In my most recent blog for ESET, I’ve expanded on the theme of IT support scams, about which I’ve been obsessing in the context of cold-calling scam calls – “We’re calling to let you know you have a virus so that we can charge you to remove it remotely” – for quite a while.
Facebook Likes and cold-call scams is based on some collaborative research with Martijn Grooten of Virus Bulletin and Steve Burn, whose work in this area I’ve mentioned here before. On this occasion, we’ve focused on some of the flaky marketing techniques we’ve seen used to give credibility to IT support sites, though it’s clear from our research that such sites are indeed associated with the cold-call scammers.
However, Facebook is misused in many other contexts: I see that Graham Cluley has picked up the issue I blogged about here a few weeks ago, concerning claims that sharing pictures or hoax messages will enable a child with heart problems to receive a free heart transplant. As I previously commented, sympathy hoaxes (like other hoaxes) are alive and well and evolving nicely following their own transplant from email to Facebook.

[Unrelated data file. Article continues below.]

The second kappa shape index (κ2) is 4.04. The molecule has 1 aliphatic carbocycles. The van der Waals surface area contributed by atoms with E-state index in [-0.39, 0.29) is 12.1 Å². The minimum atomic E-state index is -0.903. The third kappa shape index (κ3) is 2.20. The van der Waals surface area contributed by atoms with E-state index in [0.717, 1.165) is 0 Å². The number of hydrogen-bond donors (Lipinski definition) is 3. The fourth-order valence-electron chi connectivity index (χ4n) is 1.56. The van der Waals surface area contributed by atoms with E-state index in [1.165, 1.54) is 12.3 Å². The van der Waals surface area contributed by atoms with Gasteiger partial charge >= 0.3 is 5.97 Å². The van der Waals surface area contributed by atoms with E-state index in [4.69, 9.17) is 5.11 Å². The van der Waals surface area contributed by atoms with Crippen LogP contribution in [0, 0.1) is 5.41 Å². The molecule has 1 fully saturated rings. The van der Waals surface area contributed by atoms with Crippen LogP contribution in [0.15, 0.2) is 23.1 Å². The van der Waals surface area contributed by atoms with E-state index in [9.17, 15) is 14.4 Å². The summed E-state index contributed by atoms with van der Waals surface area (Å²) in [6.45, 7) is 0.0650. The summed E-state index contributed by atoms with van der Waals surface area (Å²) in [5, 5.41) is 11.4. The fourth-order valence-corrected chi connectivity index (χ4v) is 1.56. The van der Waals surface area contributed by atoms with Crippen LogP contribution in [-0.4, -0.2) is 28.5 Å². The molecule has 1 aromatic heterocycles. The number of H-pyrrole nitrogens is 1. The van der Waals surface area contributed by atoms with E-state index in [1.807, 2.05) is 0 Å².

While I was writing this, I was suddenly reminded (yes, I know this sounds pretentious, but it happens to be true!) of a poem by E.E. Cummings: “of all the blessings which to man“. While it sounds a little twisted to use references to “the animal without a heart” in this context, I was actually thinking that Cummings’ references to machines as “huge … collective pseudobeast” might tell us something quite significant about the collective consciousness we call the Internet (or the Web):
Without a heart the animal
is very very kind
so kind it wouldn’t like a soul
and couldn’t use a mind
David Harley CITP FBCS CISSP
Small Blue-Green World
ESET Senior Research Fellow